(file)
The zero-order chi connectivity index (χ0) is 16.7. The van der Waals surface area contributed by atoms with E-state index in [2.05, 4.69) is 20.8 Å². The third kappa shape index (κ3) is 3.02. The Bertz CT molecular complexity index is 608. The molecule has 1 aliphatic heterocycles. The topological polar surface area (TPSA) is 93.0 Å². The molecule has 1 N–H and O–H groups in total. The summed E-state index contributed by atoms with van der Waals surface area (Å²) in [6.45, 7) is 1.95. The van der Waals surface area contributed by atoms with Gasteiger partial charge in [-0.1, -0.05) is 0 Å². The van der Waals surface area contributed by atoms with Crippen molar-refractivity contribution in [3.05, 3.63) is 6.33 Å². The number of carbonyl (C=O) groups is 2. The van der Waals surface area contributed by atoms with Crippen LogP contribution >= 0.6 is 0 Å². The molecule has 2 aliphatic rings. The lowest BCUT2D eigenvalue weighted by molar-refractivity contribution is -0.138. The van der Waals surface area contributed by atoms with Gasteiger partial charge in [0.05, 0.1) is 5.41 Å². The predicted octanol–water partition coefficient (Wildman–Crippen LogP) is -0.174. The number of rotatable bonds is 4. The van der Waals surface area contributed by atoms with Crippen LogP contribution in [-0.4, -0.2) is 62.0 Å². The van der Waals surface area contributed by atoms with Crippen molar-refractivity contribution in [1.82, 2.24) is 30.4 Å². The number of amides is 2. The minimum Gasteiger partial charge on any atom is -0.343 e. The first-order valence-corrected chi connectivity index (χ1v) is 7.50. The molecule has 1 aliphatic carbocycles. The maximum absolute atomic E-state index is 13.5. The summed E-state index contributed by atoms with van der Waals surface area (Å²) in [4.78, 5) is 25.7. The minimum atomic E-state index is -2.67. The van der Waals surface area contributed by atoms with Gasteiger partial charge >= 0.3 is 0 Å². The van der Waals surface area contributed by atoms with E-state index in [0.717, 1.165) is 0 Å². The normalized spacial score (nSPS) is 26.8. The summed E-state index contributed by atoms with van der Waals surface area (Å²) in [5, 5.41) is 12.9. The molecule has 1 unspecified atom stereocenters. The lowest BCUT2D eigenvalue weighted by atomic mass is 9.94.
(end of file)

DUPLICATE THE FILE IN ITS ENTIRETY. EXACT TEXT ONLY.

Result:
The zero-order chi connectivity index (χ0) is 16.7. The van der Waals surface area contributed by atoms with E-state index in [2.05, 4.69) is 20.8 Å². The third kappa shape index (κ3) is 3.02. The Bertz CT molecular complexity index is 608. The molecule has 1 aliphatic heterocycles. The topological polar surface area (TPSA) is 93.0 Å². The molecule has 1 N–H and O–H groups in total. The summed E-state index contributed by atoms with van der Waals surface area (Å²) in [6.45, 7) is 1.95. The van der Waals surface area contributed by atoms with Gasteiger partial charge in [-0.1, -0.05) is 0 Å². The van der Waals surface area contributed by atoms with Crippen molar-refractivity contribution in [3.05, 3.63) is 6.33 Å². The number of carbonyl (C=O) groups is 2. The van der Waals surface area contributed by atoms with Crippen LogP contribution >= 0.6 is 0 Å². The molecule has 2 aliphatic rings. The lowest BCUT2D eigenvalue weighted by molar-refractivity contribution is -0.138. The van der Waals surface area contributed by atoms with Gasteiger partial charge in [0.05, 0.1) is 5.41 Å². The predicted octanol–water partition coefficient (Wildman–Crippen LogP) is -0.174. The number of rotatable bonds is 4. The van der Waals surface area contributed by atoms with Crippen LogP contribution in [-0.4, -0.2) is 62.0 Å². The van der Waals surface area contributed by atoms with Crippen molar-refractivity contribution in [1.82, 2.24) is 30.4 Å². The number of amides is 2. The minimum Gasteiger partial charge on any atom is -0.343 e. The first-order valence-corrected chi connectivity index (χ1v) is 7.50. The molecule has 1 aliphatic carbocycles. The maximum absolute atomic E-state index is 13.5. The summed E-state index contributed by atoms with van der Waals surface area (Å²) in [4.78, 5) is 25.7. The minimum atomic E-state index is -2.67. The van der Waals surface area contributed by atoms with Gasteiger partial charge >= 0.3 is 0 Å². The van der Waals surface area contributed by atoms with E-state index in [0.717, 1.165) is 0 Å². The normalized spacial score (nSPS) is 26.8. The summed E-state index contributed by atoms with van der Waals surface area (Å²) in [5, 5.41) is 12.9. The molecule has 1 unspecified atom stereocenters. The lowest BCUT2D eigenvalue weighted by atomic mass is 9.94.